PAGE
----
When selecting a crank, the trick is to strike the right balance between flex and weight for your build.  If you're a lightweight, you can probably get away with any crank on the market, so you might as well pick a light one.  If you're more massive and muscular, you should be looking for something meaty -- and considering the fact that most cranks on the market value weight higher than stiffness, you'd better be looking for the meatiest thing you can find.  If you're really big and strong, I'd highly advise you avoid road cranks like the plague and select from the market in ATB cranks, which seem aimed at a different market and designed for strength rather than light weight.  They tend to look kind of "industrial", but function is more important than appearance here; your knees will thank you.

Remember that making a crank arm longer also makes it more flexible.  Any company making longer cranks should be taking this into account, making the longer cranks more massive as well.  But that's not happening, so if you're a heavyweight and you need to use a long crank, you need to be carefully selecting a really strong design.

Pedal/Shoe Type

These two must be chosen together.  The purpose of a "cycling shoe" is to hold the foot rigid; everything below the ankle should behave as a stiff link.  If the arch of the foot is allowed to flex, then the rider must expend energy in foot muscles holding it rigid when applying force to the pedals.  Most purpose-built cycling shoes are very stiff indeed; some even have metal beams in the soles.  The design of common street shoes is usually the opposite, as having some flex in the sole is helpful for walking comfortably.  People visiting a bicycling event for the first time sometimes get the impression that cyclists must be in extreme pain judging from the stiff way they walk, when in fact they only walk that way due to the shoes they are wearing.

You need to be deciding what type of riding you intend to do.  The more serious rider will want the dedicated cycling shoe with an attached cleat that mates to the specific type of "clipless" pedal he intends to use.  The casual rider may prefer to use some type of pedal that allows him to ride wearing whatever shoes he walked out of his house in, perhaps a pair of sneakers; there are some pedals that will work acceptably well in this fashion, although they tend to be of low quality.  Note: many who have always ridden in "street shoes" simply don't believe that switching to cycling shoes can make all that much difference, but it does!  Ask any cyclist using cycling shoes.  The minute you decide that your bike is going to be ridden regularly rather than simply collecting dust in the garage is when you should start shopping for a pair of cycling shoes.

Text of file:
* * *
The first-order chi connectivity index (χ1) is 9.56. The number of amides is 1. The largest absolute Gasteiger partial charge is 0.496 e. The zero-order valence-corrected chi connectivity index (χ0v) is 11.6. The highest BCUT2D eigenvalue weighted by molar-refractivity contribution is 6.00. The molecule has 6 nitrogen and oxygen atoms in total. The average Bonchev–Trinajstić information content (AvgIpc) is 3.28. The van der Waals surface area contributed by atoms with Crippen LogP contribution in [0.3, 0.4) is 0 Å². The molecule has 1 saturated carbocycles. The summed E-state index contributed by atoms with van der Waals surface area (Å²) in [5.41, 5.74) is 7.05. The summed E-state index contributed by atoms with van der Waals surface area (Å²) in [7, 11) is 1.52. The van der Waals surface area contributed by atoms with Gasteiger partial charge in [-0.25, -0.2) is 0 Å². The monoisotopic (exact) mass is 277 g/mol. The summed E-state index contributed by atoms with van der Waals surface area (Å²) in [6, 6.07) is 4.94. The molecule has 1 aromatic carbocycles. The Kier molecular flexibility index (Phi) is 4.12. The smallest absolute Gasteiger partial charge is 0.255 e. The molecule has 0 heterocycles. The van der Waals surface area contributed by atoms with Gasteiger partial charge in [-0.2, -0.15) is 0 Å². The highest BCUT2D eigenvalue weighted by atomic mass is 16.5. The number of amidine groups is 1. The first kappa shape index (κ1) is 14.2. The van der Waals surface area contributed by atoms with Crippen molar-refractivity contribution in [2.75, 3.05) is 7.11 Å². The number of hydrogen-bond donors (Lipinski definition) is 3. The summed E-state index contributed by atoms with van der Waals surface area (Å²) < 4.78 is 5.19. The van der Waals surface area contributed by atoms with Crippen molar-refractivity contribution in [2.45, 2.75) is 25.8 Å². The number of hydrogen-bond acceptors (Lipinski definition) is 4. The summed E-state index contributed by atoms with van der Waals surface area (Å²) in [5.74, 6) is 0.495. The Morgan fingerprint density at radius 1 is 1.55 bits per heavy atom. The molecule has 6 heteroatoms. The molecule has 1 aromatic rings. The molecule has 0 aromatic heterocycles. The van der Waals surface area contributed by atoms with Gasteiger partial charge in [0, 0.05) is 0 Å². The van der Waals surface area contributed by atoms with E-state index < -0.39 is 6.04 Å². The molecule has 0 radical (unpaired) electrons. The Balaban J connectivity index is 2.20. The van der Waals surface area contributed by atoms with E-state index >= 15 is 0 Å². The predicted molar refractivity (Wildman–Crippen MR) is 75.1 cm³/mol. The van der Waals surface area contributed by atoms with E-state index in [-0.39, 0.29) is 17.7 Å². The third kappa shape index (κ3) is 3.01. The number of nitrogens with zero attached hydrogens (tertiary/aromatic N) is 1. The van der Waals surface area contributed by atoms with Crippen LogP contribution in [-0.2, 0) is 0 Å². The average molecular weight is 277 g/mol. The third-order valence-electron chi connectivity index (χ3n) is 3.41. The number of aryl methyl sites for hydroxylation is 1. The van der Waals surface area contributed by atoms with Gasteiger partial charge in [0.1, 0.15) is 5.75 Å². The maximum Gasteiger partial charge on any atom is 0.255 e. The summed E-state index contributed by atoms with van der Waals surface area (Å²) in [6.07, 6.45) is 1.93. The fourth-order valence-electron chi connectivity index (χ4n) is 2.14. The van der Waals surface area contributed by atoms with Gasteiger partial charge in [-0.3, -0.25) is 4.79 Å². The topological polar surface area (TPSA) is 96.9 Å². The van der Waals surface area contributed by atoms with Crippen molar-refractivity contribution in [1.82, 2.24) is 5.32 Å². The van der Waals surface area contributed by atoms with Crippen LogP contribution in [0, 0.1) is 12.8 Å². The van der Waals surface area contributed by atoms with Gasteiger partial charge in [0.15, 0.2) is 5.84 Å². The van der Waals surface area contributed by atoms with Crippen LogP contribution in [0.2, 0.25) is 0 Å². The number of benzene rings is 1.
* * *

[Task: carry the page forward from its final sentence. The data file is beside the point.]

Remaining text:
In today's market, cycling shoes seem to be divided into two general types: road and ATB.  The road shoes are intended to be used while cycling only; they have only a hard shell for a sole, intended to be as light and aerodynamically smooth as possible.  ATB shoes, on the other hand, are designed for the off-road rider who occasionally has to jump off his bike and carry it through the mud or over a log or something.  As a result, these shoes have a sole that is reminiscent of a hiking boot -- toothy for a good grip.  Some models even have replaceable spikes or heel pads.

The sole isn't the only difference between road and ATB cycling shoes, however.  There are several clipless pedal attachment schemes on the market, including Look, Time, Speedplay, and SPD (Shimano Pedal Dynamics).  Most serious road racers seem to prefer Look, with a few preferring Time or Speedplay.  The ATB riders seem to go for SPD almost exclusively.  The cleats used with these various attachment schemes themselves are bolted to the bottom of the shoe in different ways.  The Look cleat attaches with three screws in a broad triangular pattern.  The Time and Speedplay cleats attach with four screws in a broad rectangular pattern.  The SPD cleat is a remarkably tiny little thing that attaches to the sole with two screws right next to each other.

Of course, it'd be nice if the shoes you decide upon happen to have attachment holes on the sole for the type cleats you prefer!  There are all sorts of adapters available, but trying to use a cleat style that the shoe wasn't intended to use is just asking for trouble.  So: if you plan on using ATB style shoes, plan to use SPD-compatible pedals since the shoes will come with the two holes spaced closely.  If you plan on using road shoes, plan to use Look, Time, or Speedplay pedals -- and if at all possible, look into how the cleat attaches before buying.

There are several reasons the ATB riders prefer the SPD style pedals and cleats.  For one thing, the cleat is really small, leaving lots of room on the bottom of the shoe for a tread pattern for stompin' through the mud.  For another thing, the design of the SPD attachment scheme seems to make it fairly resistant to getting jammed up with mud or the like; when you need to get a foot out of the attachment in a hurry, that's important.  Finally, it's really easy to get your foot back on when you get back on the bike; it's almost just a stomp and it's on.  Most SPD pedals are two-sided so you don't even have to roll it over.